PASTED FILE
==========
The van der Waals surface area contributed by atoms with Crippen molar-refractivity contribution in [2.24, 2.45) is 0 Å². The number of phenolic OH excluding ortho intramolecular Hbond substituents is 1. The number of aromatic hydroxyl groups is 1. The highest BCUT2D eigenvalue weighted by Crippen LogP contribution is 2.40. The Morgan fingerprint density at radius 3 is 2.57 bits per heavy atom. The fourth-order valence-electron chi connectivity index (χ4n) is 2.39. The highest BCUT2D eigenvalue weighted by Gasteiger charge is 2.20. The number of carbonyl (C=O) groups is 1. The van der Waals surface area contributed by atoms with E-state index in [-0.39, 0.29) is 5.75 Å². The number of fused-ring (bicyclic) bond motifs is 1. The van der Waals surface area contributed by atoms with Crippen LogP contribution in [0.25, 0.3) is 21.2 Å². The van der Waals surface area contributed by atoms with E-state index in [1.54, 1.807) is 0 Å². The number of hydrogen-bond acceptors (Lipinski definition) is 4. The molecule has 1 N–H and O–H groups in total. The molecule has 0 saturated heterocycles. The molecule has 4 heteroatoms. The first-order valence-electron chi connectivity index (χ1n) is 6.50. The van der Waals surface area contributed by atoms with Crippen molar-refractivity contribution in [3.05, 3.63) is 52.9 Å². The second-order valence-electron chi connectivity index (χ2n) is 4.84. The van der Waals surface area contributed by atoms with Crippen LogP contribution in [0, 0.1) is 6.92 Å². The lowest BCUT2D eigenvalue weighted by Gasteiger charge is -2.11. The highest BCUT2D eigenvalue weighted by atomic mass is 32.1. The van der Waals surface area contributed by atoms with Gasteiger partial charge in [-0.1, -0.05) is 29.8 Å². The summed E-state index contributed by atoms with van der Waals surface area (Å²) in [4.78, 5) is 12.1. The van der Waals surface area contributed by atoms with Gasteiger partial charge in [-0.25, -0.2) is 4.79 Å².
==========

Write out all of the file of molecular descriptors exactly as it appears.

The van der Waals surface area contributed by atoms with Crippen molar-refractivity contribution in [2.24, 2.45) is 0 Å². The number of phenolic OH excluding ortho intramolecular Hbond substituents is 1. The number of aromatic hydroxyl groups is 1. The highest BCUT2D eigenvalue weighted by Crippen LogP contribution is 2.40. The Morgan fingerprint density at radius 3 is 2.57 bits per heavy atom. The fourth-order valence-electron chi connectivity index (χ4n) is 2.39. The highest BCUT2D eigenvalue weighted by Gasteiger charge is 2.20. The number of carbonyl (C=O) groups is 1. The van der Waals surface area contributed by atoms with E-state index in [-0.39, 0.29) is 5.75 Å². The number of fused-ring (bicyclic) bond motifs is 1. The van der Waals surface area contributed by atoms with Crippen LogP contribution in [0.25, 0.3) is 21.2 Å². The van der Waals surface area contributed by atoms with E-state index in [1.54, 1.807) is 0 Å². The number of hydrogen-bond acceptors (Lipinski definition) is 4. The molecule has 1 N–H and O–H groups in total. The molecule has 0 saturated heterocycles. The molecule has 4 heteroatoms. The first-order valence-electron chi connectivity index (χ1n) is 6.50. The van der Waals surface area contributed by atoms with Crippen molar-refractivity contribution in [3.05, 3.63) is 52.9 Å². The second-order valence-electron chi connectivity index (χ2n) is 4.84. The van der Waals surface area contributed by atoms with Crippen LogP contribution in [0, 0.1) is 6.92 Å². The lowest BCUT2D eigenvalue weighted by Gasteiger charge is -2.11. The highest BCUT2D eigenvalue weighted by atomic mass is 32.1. The van der Waals surface area contributed by atoms with Gasteiger partial charge in [-0.1, -0.05) is 29.8 Å². The summed E-state index contributed by atoms with van der Waals surface area (Å²) in [4.78, 5) is 12.1. The van der Waals surface area contributed by atoms with Gasteiger partial charge in [-0.25, -0.2) is 4.79 Å².